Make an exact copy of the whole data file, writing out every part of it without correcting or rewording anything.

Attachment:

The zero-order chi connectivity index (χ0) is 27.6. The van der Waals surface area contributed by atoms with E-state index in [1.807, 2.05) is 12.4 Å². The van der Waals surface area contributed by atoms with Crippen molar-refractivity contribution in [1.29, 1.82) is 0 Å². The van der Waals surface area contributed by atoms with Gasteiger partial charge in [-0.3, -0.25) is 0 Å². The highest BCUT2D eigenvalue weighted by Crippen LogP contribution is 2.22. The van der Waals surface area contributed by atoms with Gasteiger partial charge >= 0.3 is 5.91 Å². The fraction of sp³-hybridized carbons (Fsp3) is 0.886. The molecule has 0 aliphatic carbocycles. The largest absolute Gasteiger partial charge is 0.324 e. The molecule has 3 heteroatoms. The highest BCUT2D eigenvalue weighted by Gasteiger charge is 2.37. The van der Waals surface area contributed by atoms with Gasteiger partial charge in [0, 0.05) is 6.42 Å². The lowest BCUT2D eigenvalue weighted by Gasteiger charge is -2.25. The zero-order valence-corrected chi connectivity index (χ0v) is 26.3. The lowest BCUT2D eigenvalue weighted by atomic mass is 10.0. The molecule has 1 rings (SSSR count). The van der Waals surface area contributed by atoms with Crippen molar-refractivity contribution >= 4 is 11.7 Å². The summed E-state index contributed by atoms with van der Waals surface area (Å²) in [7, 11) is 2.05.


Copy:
The zero-order chi connectivity index (χ0) is 27.6. The van der Waals surface area contributed by atoms with E-state index in [1.807, 2.05) is 12.4 Å². The van der Waals surface area contributed by atoms with Crippen molar-refractivity contribution in [1.29, 1.82) is 0 Å². The van der Waals surface area contributed by atoms with Gasteiger partial charge in [-0.3, -0.25) is 0 Å². The highest BCUT2D eigenvalue weighted by Crippen LogP contribution is 2.22. The van der Waals surface area contributed by atoms with Gasteiger partial charge >= 0.3 is 5.91 Å². The fraction of sp³-hybridized carbons (Fsp3) is 0.886. The molecule has 0 aliphatic carbocycles. The largest absolute Gasteiger partial charge is 0.324 e. The molecule has 3 heteroatoms. The highest BCUT2D eigenvalue weighted by Gasteiger charge is 2.37. The van der Waals surface area contributed by atoms with Gasteiger partial charge in [0, 0.05) is 6.42 Å². The lowest BCUT2D eigenvalue weighted by Gasteiger charge is -2.25. The zero-order valence-corrected chi connectivity index (χ0v) is 26.3. The lowest BCUT2D eigenvalue weighted by atomic mass is 10.0. The molecule has 1 rings (SSSR count). The van der Waals surface area contributed by atoms with Crippen molar-refractivity contribution >= 4 is 11.7 Å². The summed E-state index contributed by atoms with van der Waals surface area (Å²) in [7, 11) is 2.05.